**I promise this post has a point. Trust me.**
If you've never heard the Silly Song from Veggie Tales with the same name as this title, then you are missing out. It's a really catchy, fun song. It's on the DVD with Sheerluck Holmes. Go ahead and click the link, laugh heartily, (the only way worth laughing imho) then come on back.
Seriously, I'm not going anywhere. Go ahead and click it already!
Back? I waited patiently. I didn't even roll my eyes when you watched it twice.
I did some online research about abortion today, reading stories of women who have been through the experience, articles about different procedures, etc. while my kids were watching this video. The Lord really spoke to my heart with the idea behind this song.
I haven't lost you yet have I? Don't Silly Songs often speak powerful truths to you? No? It's just me? Alrighty then...
The Lord put the thought in my mind that sometimes church is like a gated community.
What do I mean?
Well, the purpose of a gated community is to only let in those who are "worthy". It is gated to keep out undesirables, troublemakers, and people who are dirty or could possibly be a threat. It also is a safeguard against crime, and keeps the community the way those living inside want it to be.
Have you caught on to my point yet?
Think back to the time when you first got saved. If you lived more than ten years of your life before coming to know Christ, the chances are high that you (like me) made some pretty rotten choices. The chances are also high that you made decisions to sin that still affect you, whether it be because of guilt, shame, or temptation the memories bring.
And if you're human, the chances are very high indeed that you think everyone else can see your sin just by looking at you. That your past is constantly reflected on your face, or isn't hiding in the shadows like well behaved secrets should, but rather calling attention to itself by whispering negative words about you in the ears of those you meet.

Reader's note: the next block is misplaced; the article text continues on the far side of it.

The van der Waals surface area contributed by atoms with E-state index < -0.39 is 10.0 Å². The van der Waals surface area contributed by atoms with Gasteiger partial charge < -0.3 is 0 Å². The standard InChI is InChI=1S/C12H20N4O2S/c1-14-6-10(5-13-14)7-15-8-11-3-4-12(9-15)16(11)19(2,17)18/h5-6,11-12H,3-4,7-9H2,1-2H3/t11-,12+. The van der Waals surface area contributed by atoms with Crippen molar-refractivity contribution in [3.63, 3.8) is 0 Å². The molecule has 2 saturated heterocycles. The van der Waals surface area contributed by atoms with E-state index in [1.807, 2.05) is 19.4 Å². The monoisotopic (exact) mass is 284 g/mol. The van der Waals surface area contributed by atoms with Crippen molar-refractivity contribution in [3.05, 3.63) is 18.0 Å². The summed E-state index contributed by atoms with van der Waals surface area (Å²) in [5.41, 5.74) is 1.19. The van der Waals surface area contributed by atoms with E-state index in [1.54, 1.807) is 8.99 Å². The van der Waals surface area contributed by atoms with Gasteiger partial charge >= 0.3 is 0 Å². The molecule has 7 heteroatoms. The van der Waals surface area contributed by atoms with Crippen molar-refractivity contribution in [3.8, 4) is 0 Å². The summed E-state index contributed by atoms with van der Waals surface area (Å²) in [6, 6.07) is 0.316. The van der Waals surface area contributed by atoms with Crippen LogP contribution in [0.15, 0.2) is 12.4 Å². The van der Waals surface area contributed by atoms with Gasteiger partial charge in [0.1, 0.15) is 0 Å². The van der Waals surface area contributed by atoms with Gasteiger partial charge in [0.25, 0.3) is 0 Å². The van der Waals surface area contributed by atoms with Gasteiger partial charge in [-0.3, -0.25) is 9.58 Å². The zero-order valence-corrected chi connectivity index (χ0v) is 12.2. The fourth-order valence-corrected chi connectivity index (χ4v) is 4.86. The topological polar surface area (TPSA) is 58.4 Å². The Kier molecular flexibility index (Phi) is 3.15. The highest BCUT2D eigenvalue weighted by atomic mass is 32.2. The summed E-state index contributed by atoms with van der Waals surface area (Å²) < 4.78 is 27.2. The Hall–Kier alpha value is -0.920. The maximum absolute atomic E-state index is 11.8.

And since you can't see anyone else's sin, the logical conclusion is that you must be the only one who has it.
Didn't you feel like that at some point? I have, many times. I've thought that if anyone ever knew the real me, the person only God sees, they would not want anything to do with me.
So how does this relate to church? Well, we put on a facade many times. We hide what's really going on in our lives or families. Many people are secretly hurting, or questioning, or struggling, and will never admit it because they don't want others to know they aren't perfect.
And that sets the tone for what is considered acceptable in a church. People who are new see all the perfect Christian robots with their plastic smiles and proper responses, and are very intimidated. They go along with the flow, and instead of admitting they have problems, and seeking help, they are silently drowning in shame, guilt, and worry.
The church makes them look like undesirables because they have sin and struggles.
Let me just remind everyone right now, in case there was ever any doubt, that NO ONE comes to the cross pure. NO ONE is righteous in and of themselves, and NO ONE is less of a sinner than any other person. Or MORE of a sinner than any other person. We are equally lost, no matter what our past life experience.
So you've never had an abortion. You've never had sexual intimacy with anyone other than your husband. You've never taken any kind of illegal drug or cheated on your taxes. But you've lied at some point.
Maybe you've done all the things listed above and worse.
It doesn't matter. There is no qualifying of sin. They all condemn us. (But let me be clear that committing sin doesn't make you a sinner. You were already born one.) No one person who is in need of the saving grace of Jesus Christ is better than any other person with the same need. And it doesn't matter if you've been saved fifty years...you are still human. Still prone to weakness and sin.
So what's my point?